Food prices soaring around the world

Natural disasters, higher oil prices and a sharp depreciation of the US dollar will finally make food expensive. And economists are worried.

Food prices are rising rapidly in the world’s largest emerging markets, creating a possible inflationary threat after months of dormant pressure.

The two largest emerging economies in Asia are facing a sharp spike in prices for staple pork products in China and onions in India, which are central to consumer diets.

In Turkey and Nigeria, supply problems are driving up costs.

UN data show that world food prices rose at the fastest pace in October in more than two years.

Although this surge is painful for poorer consumers, it has not reached a level to convince central banks to put a brake on easing policies, as they continue to focus on stimulating economic growth amid a global slowdown.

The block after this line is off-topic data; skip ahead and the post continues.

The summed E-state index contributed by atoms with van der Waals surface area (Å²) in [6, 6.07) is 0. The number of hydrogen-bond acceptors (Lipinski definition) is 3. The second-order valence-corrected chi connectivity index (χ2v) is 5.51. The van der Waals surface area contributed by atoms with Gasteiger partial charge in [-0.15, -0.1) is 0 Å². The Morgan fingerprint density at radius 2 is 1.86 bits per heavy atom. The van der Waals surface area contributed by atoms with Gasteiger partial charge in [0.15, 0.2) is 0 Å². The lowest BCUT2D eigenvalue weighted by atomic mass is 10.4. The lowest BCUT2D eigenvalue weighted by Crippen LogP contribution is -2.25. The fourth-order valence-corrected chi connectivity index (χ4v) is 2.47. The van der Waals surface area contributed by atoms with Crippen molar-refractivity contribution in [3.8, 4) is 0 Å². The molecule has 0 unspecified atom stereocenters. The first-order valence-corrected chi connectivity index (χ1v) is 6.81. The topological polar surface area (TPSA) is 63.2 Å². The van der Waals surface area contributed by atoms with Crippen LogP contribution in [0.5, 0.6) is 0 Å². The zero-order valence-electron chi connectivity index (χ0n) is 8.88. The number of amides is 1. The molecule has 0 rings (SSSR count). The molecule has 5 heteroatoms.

Average inflation in emerging markets is still at a record low, according to Bloomberg Consumer Price Indices.

“We think that they will most likely look through food inflation, which focuses on several products and is driven by individual factors,” said Taimur Baig, managing director and chief economist at DBS Bank Ltd. in Singapore. “The bias towards further monetary and fiscal easing will continue in 2020, in our opinion.”

However, the threat of price shock is very real. Nomura Holdings Inc. economists recently warned of three potential triggers for higher food prices – weather shocks, higher oil prices, and a sharp depreciation of the dollar – stating that emerging and cross-border markets are at greatest risk because food costs account for most of their consumers’ incomes.

The key question will be whether these increases begin to fuel long-term inflationary expectations of consumers, which could lead to higher wages and spiral core inflation, said Sonal Warma, Nomura’s chief economist for India and Asia ex-Japan.

“This is a big political dilemma for central banks to have higher food inflation on the supply side, while growth is weakening,” Varma said. “The question is: do central banks feel that it is durable or that it is transitory?”